Nouri’s assault on Anbar Province continues with Nouri’s forces boasting that they and Sahwa control parts of eastern Falluja. Duraid Salman and Ammar al-Ani (Alsumaria) report the area ‘purged’ is the Garma. All Iraq News quotes Head Sahwa Ahmed Abo Risha stating, “The armed men of tribes in cooperation with Anbar police command developed a comprehensive plan to storm in Fallujah city and expel all the terrorists of the city.”
The peaceful nature of Iraqi protests that have been going on for one year has been shattered by Maliki’s violence, It started with the Hweyjah massacre that killed 60 and wounded 300 protesters. Now, Maliki, backed by Iran and the US, escalated the violence against Iraqis by shelling cities, all over Iraq, with tanks, artillery, and aircraft. This vicious attack has prompted the valiant Arab tribes to step in, in order to protect the Iraqi people. It is the members of the Iraqi tribes, and ex-officers of the old patriotic army of Iraq who are defending the Iraqi people, not what Maliki pretends to be “terrorist groups like Qaeda and ISIS”. When members of Maliki militias were captured by the resistance forces they were not harmed. Instead the Arab tribes gave them safe haven, food, and returned them to their homes and families. This is because this revolt is for the Iraqis themselves , it is against Iran and its puppet ruler in Iraq, Maliki.
Hence, it should be clear to see that this revolt represents all Iraqis. It is a patriotic revolt, not as the enemies of the Arab nation, such as the US, Britain, and Russia tried to portray it to be run by Islamic terrorists.
The terrorism that exists in Iraq today is made possible and orchestrated by the US and Iran. Sure proof to this has been the backing of Maliki at the US controlled UN and the Arab league that both miss-portray what is taking place in Iraq as Maliki fighting terrorism!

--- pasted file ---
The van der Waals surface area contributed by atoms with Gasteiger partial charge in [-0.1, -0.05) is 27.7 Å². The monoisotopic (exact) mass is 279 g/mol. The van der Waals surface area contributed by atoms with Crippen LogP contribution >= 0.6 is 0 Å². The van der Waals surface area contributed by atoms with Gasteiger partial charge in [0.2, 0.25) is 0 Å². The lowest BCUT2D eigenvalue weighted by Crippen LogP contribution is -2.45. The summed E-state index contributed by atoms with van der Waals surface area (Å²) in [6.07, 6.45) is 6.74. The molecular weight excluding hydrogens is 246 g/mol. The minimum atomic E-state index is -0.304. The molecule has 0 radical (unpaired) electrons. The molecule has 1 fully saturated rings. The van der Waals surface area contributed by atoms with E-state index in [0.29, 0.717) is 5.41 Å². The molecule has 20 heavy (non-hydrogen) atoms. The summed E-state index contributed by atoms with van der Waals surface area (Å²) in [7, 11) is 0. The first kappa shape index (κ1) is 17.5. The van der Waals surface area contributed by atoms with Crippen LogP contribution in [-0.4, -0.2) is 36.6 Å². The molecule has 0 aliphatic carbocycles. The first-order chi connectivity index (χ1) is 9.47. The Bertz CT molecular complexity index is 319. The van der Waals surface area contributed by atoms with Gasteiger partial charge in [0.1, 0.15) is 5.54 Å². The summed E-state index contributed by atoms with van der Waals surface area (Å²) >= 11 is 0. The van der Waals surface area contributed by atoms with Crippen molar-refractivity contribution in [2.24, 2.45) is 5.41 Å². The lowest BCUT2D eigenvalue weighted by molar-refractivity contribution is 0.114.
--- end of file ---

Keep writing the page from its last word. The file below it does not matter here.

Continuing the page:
This revolt is not only that of the Anbar Arab tribes. It involves all Iraqi Arab tribes from the North to the South. It is a patriotic revolt to rid Iraq of the Iranian occupation to restore it to its people with security and justice for all.
Nouri’s assaulting Anbar. And the US government is arming him to do so. Alsumaria quotes medical sources who explain that the residential neighborhoods in Falluja are being targeted and that many citizens are being killed and injured. It’s so bad that even Abu Risha called today for the bombing of Falluja to stop. NINA reports that the military’s shelling left three people injured in Ramadi in one incident, another incident of the Iraqi military shelling Ramadi with mortars left 3 civilians dead and five more injured, the military’s shelling on Falluja left 3 civilians dead and eleven more injured and a second military shelling on Fallua left 3 civilians dead and six more injured.
Al Mada reports the Washington Institute for Near East Policy’s Michael Knights says you can play out all the scenarios on Falluja but it won’t matter because they’re all bad. They’re translating this USA Today column Knights wrote. Al Mada notes Speaker of Parliament Osama al-Nujaifi says the Sunnis of Anbar are trapped between the exchange of gun powder between the government forces and al Qaeda in Iraq.
That pretty much sums it up.
The roots of the conflict? Stephen Zunes (National Catholic Reporter) explores that and notes:
At the end of December, Iraqi forces violently attacked a protest camp on the outskirts of Ramadi, killing 17 people. Human Rights Watch noted how the government’s raid “seemed intended more to provoke violence than prevent it.” Indeed, al-Qaida, despite lack of popular support even within the Sunni heartland, was able to take advantage of public anger at the crackdown to launch its unprecedented assaults on major urban centers in the Anbar province. The Obama administration responded by expediting additional military aid to the Baghdad regime.
This was the fifth major incident during 2013 in which security forces fired upon and killed peaceful protesters. A recent Amnesty International report noted how during the past year thousands of Iraqis were detained without credible charges, hundreds were sentenced to death or long prison terms after unfair trials, and “torture and other ill-treatment of detainees remained rife and were committed with impunity.” Even parliamentarians are not immune from imprisonment on dubious charges, and extrajudicial killings have made Iraq the second most deadly country in the world for journalists.
The U.S.-backed Iraqi regime is dominated by sectarian Shia Muslim parties which have discriminated against the Sunni Muslim minority. The combination of government repression and armed insurgency resulted in the deaths of nearly 8,000 civilians last year alone.
If you include the dead from the shelling above and the Saturday death’s we’re about to go into, you get sixty deaths. And I’m sure I’m missing some. But you get 60 deaths and you get that on the day AP reports “at least 12” people killed in violence.
60? 12? Kind of a huge difference. Did someone want to knock early or did they just not want report the truth?